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World cotton sector moves to preserve growth
  • World cotton sector moves to preserve growth

Copyright: Saleem Shaikh

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  • Cotton producer and trader nations tag climate and pests as top problems

  • Coping actions include synergising financial resources, technical expertise

  • Strategies eyed to improve cotton productivity and efficacy of fertilizer use

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[ISLAMABAD] The world’s major cotton producer and trader nations have agreed on strategies to boost collaborative research and spur scientific sharing and technology transfer to overcome challenges to the sustained growth of the global cotton industry.

Depleting water resources, new pest-related problems, an increasing frequency of intense droughts, floods, shifting weather and rainfall patterns are among key common challenges, according to experts and industry officials.

“We must rise above our respective national political agendas and strive to jointly reinvigorate the ailing global cotton sector.”

Rafiq Chaudhry, ICAC


The agreement on joint measures to confront these threats to future growth was forged at a plenary meeting convened in Pakistani by the International Cotton Advisory Committee (ICAC) recently (30 October - 4 November).

Participants at the event gave the nod to synergising financial resources, expertise and efforts to cope with the challenges to what they referred to as “sustainability in the cotton value chain”.

“Investment in cooperative R&D in water efficiency, seed, farm implements, improving techniques of cultivation, harvesting and postharvest processes are key to fight the challenges,” according to David Williams, agriculture counsellor at the US Embassy in Islamabad.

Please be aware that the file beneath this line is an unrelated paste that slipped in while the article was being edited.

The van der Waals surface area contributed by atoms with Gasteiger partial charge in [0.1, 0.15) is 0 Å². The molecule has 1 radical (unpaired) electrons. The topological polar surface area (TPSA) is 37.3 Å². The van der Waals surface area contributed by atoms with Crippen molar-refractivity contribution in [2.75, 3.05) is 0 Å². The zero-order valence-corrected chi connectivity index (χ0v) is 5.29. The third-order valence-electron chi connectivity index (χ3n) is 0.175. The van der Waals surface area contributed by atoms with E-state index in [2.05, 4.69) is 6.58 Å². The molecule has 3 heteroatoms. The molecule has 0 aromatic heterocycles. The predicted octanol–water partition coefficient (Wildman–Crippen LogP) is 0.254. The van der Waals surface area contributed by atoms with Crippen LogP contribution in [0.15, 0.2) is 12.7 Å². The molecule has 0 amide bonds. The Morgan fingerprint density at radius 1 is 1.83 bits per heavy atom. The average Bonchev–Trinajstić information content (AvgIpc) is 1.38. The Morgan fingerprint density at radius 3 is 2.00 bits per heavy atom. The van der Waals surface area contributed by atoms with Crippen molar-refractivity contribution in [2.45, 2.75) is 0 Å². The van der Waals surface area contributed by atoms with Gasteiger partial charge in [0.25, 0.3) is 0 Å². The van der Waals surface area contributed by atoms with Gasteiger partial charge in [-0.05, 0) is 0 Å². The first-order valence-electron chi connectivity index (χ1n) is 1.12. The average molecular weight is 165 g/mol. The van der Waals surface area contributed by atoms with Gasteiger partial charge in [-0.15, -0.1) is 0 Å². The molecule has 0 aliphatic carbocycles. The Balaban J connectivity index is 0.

“The joint R&D initiatives are a must to roll out new cotton cultivation and production-specific technologies, discover high-yielding drought, flood, heat-tolerant and pest-resistant cotton varieties,” José Sette, ICAC executive director, stressed in his opening remarks to the meeting.

Founded in 1939, the Washington DC-based ICAC is composed of 30 cotton producing, consuming and trading countries. Present at the Islamabad conference were policymakers, government officials, private industry leaders and NGO experts.

Hashim Ahmed Alobeid, chair of the private enterprise Sudan Cotton, says ICAC and other multinational donor organisations like the Asian Development Bank, World Bank and international consortiums like CGIAR should join together to help frame and fund plans for the transfer of such proven coping strategies, technology transfer and technical know-how to other cotton growing countries.
 
Rafiq Chaudhry, cotton breeding and genetics scientist at ICAC, says that new affordable cultivation and harvesting technologies and using breeds resistant to weeds and insects could help lower the cost, improve farmers’ earnings and the sector’s competitiveness throughout the cotton value chain, he told the meeting.
Sikandar Hayat Khan Bosan, Pakistan’s federal minister of national food security and research, says collaboration is key. But so far it has remained “hostage to political conflicts or agendas among countries”.

“We must rise above our respective national political agendas and strive to jointly reinvigorate the ailing global cotton sector,” he tells SciDev.net.
 
 This piece was produced by SciDev.Net’s South-East Asia & Pacific desk.
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